When you add decimal points to a price, does that make it a different number? That is to say, is $1 different than $1.00? It’s more accurate, sure, but it’s not a discount. Unless you’re shopping at Dollar General with reader John. [More]
Walmart may be the nation’s largest retailer and its biggest supermarket chain, but the latest results from the American Customer Satisfaction Index once again show that Big W continues to lag far behind all of its competition. [More]
If just ceramic turkey figurines aren’t good enough for the Thanksgiving table that you’re obviously preparing three months in advance, maybe you can use some other decorations. Perhaps fall-colored oven mitts, holiday-themed dish towels, pumpkin picture frames, owl figurines, turkey window decals, or turkey figurines. [More]
Seven years ago, we were flipping houses with loans we received for passing the “Are you currently breathing?” underwriting requirements. Then it all collapsed and we transitioned from shopping at Neiman Marcus to the local dollar stores, which have ballooned in numbers due to a misguided belief that people will remain thrifty. [More]
Just the words “dollar store” evoke images of aisle upon aisle of discount merchandise — housewares, light bulbs, bright green flip flops — but if Dollar General has anything to do with it, those words will also make you think of buying groceries. [More]
Out of an abundance of caution, Dollar General has ordered its stores to remove Goobers candy from its shelves and is programming its point-of-sale systems to block transactions of this product pending further investigation.”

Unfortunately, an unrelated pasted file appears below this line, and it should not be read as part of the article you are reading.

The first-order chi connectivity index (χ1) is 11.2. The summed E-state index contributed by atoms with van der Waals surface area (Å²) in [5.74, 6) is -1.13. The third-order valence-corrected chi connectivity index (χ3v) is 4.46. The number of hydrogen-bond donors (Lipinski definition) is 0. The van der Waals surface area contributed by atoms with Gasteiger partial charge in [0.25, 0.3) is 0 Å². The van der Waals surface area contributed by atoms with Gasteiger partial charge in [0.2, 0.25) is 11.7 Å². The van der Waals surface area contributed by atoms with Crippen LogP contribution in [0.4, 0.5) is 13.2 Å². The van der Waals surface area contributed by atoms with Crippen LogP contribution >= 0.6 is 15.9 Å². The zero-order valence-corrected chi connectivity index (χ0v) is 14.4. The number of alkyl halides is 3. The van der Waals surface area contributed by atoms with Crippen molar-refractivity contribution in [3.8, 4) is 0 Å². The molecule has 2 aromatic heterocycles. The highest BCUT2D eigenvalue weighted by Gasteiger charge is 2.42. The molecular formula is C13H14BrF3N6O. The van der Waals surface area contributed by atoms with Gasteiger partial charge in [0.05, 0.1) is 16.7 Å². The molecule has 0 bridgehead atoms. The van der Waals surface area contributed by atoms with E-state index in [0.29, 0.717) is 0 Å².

The American Customer Satisfaction Index has released its latest scores of retail businesses, so we thought we’d take a look at the department store rankings by constructing a handy graph. When it comes to customer satisfaction, apparently Dollar General is doing something right—and Wal-Mart, as usual, is doing lots of things wrong.
A 10-year-old elementary school student found a razor blade in the Pokemon lollipop he was about to hand to his sister. Dollar General, which sold the lollipop for $1, immediately recalled the remaining Pokemon Valentine Cards and Pops from its 8,300 stores, but they are concerned that “most of this candy has already been purchased.”
According to the NYT, Target, Limited Too and Dollar General have located additional products that are contaminated with lead, but no recalls have been announced by the CPSC.